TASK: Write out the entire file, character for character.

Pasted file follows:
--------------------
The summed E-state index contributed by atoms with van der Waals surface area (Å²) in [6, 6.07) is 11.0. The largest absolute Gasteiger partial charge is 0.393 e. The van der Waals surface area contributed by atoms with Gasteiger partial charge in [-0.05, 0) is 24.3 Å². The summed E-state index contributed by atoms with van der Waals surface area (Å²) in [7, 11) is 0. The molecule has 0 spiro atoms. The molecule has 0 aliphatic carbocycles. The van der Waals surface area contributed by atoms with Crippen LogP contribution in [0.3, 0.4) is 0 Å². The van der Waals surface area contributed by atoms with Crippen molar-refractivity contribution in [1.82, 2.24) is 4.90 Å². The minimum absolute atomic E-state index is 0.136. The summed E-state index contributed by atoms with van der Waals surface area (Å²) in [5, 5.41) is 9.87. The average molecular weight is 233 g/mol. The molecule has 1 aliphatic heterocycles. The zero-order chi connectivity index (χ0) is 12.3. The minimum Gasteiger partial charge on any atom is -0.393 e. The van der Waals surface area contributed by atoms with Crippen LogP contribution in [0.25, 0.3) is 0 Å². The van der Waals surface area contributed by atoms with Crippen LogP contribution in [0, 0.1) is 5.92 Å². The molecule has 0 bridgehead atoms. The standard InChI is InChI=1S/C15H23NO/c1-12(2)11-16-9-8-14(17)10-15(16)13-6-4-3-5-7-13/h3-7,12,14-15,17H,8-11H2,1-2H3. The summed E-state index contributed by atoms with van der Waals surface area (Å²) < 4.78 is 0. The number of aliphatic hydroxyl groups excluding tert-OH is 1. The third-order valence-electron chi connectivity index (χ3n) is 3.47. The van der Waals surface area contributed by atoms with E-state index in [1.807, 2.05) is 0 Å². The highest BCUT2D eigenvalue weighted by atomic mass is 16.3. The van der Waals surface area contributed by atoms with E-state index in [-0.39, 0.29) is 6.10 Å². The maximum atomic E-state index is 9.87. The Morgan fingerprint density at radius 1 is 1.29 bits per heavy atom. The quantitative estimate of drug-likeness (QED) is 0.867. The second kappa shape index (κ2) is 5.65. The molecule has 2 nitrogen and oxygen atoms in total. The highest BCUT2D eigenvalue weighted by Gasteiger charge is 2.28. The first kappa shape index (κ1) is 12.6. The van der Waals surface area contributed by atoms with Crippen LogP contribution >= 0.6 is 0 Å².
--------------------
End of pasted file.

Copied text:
The summed E-state index contributed by atoms with van der Waals surface area (Å²) in [6, 6.07) is 11.0. The largest absolute Gasteiger partial charge is 0.393 e. The van der Waals surface area contributed by atoms with Gasteiger partial charge in [-0.05, 0) is 24.3 Å². The summed E-state index contributed by atoms with van der Waals surface area (Å²) in [7, 11) is 0. The molecule has 0 spiro atoms. The molecule has 0 aliphatic carbocycles. The van der Waals surface area contributed by atoms with Crippen LogP contribution in [0.3, 0.4) is 0 Å². The van der Waals surface area contributed by atoms with Crippen molar-refractivity contribution in [1.82, 2.24) is 4.90 Å². The minimum absolute atomic E-state index is 0.136. The summed E-state index contributed by atoms with van der Waals surface area (Å²) in [5, 5.41) is 9.87. The average molecular weight is 233 g/mol. The molecule has 1 aliphatic heterocycles. The zero-order chi connectivity index (χ0) is 12.3. The minimum Gasteiger partial charge on any atom is -0.393 e. The van der Waals surface area contributed by atoms with Crippen LogP contribution in [0.25, 0.3) is 0 Å². The van der Waals surface area contributed by atoms with Crippen LogP contribution in [0, 0.1) is 5.92 Å². The molecule has 0 bridgehead atoms. The standard InChI is InChI=1S/C15H23NO/c1-12(2)11-16-9-8-14(17)10-15(16)13-6-4-3-5-7-13/h3-7,12,14-15,17H,8-11H2,1-2H3. The summed E-state index contributed by atoms with van der Waals surface area (Å²) < 4.78 is 0. The number of aliphatic hydroxyl groups excluding tert-OH is 1. The third-order valence-electron chi connectivity index (χ3n) is 3.47. The van der Waals surface area contributed by atoms with E-state index in [1.807, 2.05) is 0 Å². The highest BCUT2D eigenvalue weighted by atomic mass is 16.3. The van der Waals surface area contributed by atoms with E-state index in [-0.39, 0.29) is 6.10 Å². The maximum atomic E-state index is 9.87. The Morgan fingerprint density at radius 1 is 1.29 bits per heavy atom. The quantitative estimate of drug-likeness (QED) is 0.867. The second kappa shape index (κ2) is 5.65. The molecule has 2 nitrogen and oxygen atoms in total. The highest BCUT2D eigenvalue weighted by Gasteiger charge is 2.28. The first kappa shape index (κ1) is 12.6. The van der Waals surface area contributed by atoms with Crippen LogP contribution >= 0.6 is 0 Å².